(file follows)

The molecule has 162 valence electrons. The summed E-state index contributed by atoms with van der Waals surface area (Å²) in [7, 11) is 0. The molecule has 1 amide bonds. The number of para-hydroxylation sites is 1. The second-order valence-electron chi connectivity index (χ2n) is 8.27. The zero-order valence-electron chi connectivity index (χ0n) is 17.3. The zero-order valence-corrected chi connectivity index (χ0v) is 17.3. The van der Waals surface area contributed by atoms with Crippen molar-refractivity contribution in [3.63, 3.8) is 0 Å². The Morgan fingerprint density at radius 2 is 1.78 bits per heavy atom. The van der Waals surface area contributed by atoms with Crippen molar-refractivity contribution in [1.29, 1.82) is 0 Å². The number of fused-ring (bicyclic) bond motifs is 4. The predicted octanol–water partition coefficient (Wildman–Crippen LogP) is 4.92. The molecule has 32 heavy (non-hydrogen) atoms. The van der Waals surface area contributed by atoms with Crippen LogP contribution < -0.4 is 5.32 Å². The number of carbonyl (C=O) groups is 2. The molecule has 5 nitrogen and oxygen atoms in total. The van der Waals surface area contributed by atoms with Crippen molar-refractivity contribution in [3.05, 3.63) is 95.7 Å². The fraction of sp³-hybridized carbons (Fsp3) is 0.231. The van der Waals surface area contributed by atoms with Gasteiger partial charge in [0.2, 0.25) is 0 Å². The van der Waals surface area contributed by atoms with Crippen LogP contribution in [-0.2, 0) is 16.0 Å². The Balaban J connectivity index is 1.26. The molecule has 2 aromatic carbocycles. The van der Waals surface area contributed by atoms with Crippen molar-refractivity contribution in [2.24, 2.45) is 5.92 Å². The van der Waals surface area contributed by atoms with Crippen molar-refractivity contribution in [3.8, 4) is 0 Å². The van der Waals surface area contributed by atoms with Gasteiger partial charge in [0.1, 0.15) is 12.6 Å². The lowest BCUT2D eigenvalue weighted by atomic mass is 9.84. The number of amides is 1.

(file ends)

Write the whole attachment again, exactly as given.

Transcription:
The molecule has 162 valence electrons. The summed E-state index contributed by atoms with van der Waals surface area (Å²) in [7, 11) is 0. The molecule has 1 amide bonds. The number of para-hydroxylation sites is 1. The second-order valence-electron chi connectivity index (χ2n) is 8.27. The zero-order valence-electron chi connectivity index (χ0n) is 17.3. The zero-order valence-corrected chi connectivity index (χ0v) is 17.3. The van der Waals surface area contributed by atoms with Crippen molar-refractivity contribution in [3.63, 3.8) is 0 Å². The Morgan fingerprint density at radius 2 is 1.78 bits per heavy atom. The van der Waals surface area contributed by atoms with Crippen molar-refractivity contribution in [1.29, 1.82) is 0 Å². The number of fused-ring (bicyclic) bond motifs is 4. The predicted octanol–water partition coefficient (Wildman–Crippen LogP) is 4.92. The molecule has 32 heavy (non-hydrogen) atoms. The van der Waals surface area contributed by atoms with Crippen LogP contribution < -0.4 is 5.32 Å². The number of carbonyl (C=O) groups is 2. The molecule has 5 nitrogen and oxygen atoms in total. The van der Waals surface area contributed by atoms with Crippen molar-refractivity contribution in [3.05, 3.63) is 95.7 Å². The fraction of sp³-hybridized carbons (Fsp3) is 0.231. The van der Waals surface area contributed by atoms with Gasteiger partial charge in [0.2, 0.25) is 0 Å². The van der Waals surface area contributed by atoms with Crippen LogP contribution in [-0.2, 0) is 16.0 Å². The Balaban J connectivity index is 1.26. The molecule has 2 aromatic carbocycles. The van der Waals surface area contributed by atoms with Crippen molar-refractivity contribution in [2.24, 2.45) is 5.92 Å². The van der Waals surface area contributed by atoms with Crippen molar-refractivity contribution in [3.8, 4) is 0 Å². The van der Waals surface area contributed by atoms with Gasteiger partial charge in [0.1, 0.15) is 12.6 Å². The lowest BCUT2D eigenvalue weighted by atomic mass is 9.84. The number of amides is 1.